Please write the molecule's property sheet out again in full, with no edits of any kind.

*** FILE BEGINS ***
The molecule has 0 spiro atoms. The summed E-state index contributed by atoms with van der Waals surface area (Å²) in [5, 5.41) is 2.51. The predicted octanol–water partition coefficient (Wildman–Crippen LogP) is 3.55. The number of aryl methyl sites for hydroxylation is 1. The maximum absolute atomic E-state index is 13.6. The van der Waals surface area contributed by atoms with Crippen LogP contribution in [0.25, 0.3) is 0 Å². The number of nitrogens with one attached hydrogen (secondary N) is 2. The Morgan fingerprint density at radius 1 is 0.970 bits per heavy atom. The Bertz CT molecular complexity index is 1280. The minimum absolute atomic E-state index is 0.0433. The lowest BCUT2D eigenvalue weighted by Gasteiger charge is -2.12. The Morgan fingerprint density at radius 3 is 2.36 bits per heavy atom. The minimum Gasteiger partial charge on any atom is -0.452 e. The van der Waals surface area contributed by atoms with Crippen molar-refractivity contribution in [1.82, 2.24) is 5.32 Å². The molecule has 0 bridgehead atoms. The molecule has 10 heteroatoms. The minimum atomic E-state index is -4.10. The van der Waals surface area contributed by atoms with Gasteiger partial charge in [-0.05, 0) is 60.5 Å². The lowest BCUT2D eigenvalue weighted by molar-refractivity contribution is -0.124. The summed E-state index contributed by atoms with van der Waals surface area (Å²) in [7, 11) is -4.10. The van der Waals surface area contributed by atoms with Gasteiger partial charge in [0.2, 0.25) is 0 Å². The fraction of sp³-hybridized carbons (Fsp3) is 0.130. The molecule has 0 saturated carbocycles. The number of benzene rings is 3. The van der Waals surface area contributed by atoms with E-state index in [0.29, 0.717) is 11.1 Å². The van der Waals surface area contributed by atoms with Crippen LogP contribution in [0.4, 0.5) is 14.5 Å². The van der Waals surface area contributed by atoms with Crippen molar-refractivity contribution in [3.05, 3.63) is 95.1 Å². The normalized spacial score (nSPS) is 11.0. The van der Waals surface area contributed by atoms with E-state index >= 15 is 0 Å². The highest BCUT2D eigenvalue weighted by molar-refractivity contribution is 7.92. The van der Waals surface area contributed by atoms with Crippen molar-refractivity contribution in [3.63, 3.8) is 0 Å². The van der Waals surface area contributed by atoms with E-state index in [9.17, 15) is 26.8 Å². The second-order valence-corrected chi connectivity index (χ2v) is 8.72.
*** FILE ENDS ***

The molecule has 0 spiro atoms. The summed E-state index contributed by atoms with van der Waals surface area (Å²) in [5, 5.41) is 2.51. The predicted octanol–water partition coefficient (Wildman–Crippen LogP) is 3.55. The number of aryl methyl sites for hydroxylation is 1. The maximum absolute atomic E-state index is 13.6. The van der Waals surface area contributed by atoms with Crippen LogP contribution in [0.25, 0.3) is 0 Å². The number of nitrogens with one attached hydrogen (secondary N) is 2. The Morgan fingerprint density at radius 1 is 0.970 bits per heavy atom. The Bertz CT molecular complexity index is 1280. The minimum absolute atomic E-state index is 0.0433. The lowest BCUT2D eigenvalue weighted by Gasteiger charge is -2.12. The Morgan fingerprint density at radius 3 is 2.36 bits per heavy atom. The minimum Gasteiger partial charge on any atom is -0.452 e. The van der Waals surface area contributed by atoms with Crippen molar-refractivity contribution in [1.82, 2.24) is 5.32 Å². The molecule has 0 bridgehead atoms. The molecule has 10 heteroatoms. The minimum atomic E-state index is -4.10. The van der Waals surface area contributed by atoms with Gasteiger partial charge in [-0.05, 0) is 60.5 Å². The lowest BCUT2D eigenvalue weighted by molar-refractivity contribution is -0.124. The summed E-state index contributed by atoms with van der Waals surface area (Å²) in [7, 11) is -4.10. The van der Waals surface area contributed by atoms with Gasteiger partial charge in [0.2, 0.25) is 0 Å². The fraction of sp³-hybridized carbons (Fsp3) is 0.130. The molecule has 0 saturated carbocycles. The number of benzene rings is 3. The van der Waals surface area contributed by atoms with E-state index in [0.29, 0.717) is 11.1 Å². The van der Waals surface area contributed by atoms with Crippen LogP contribution in [0.4, 0.5) is 14.5 Å². The van der Waals surface area contributed by atoms with Crippen molar-refractivity contribution in [3.05, 3.63) is 95.1 Å². The normalized spacial score (nSPS) is 11.0. The van der Waals surface area contributed by atoms with E-state index >= 15 is 0 Å². The highest BCUT2D eigenvalue weighted by molar-refractivity contribution is 7.92. The van der Waals surface area contributed by atoms with Crippen molar-refractivity contribution in [3.63, 3.8) is 0 Å². The van der Waals surface area contributed by atoms with E-state index in [9.17, 15) is 26.8 Å². The second-order valence-corrected chi connectivity index (χ2v) is 8.72.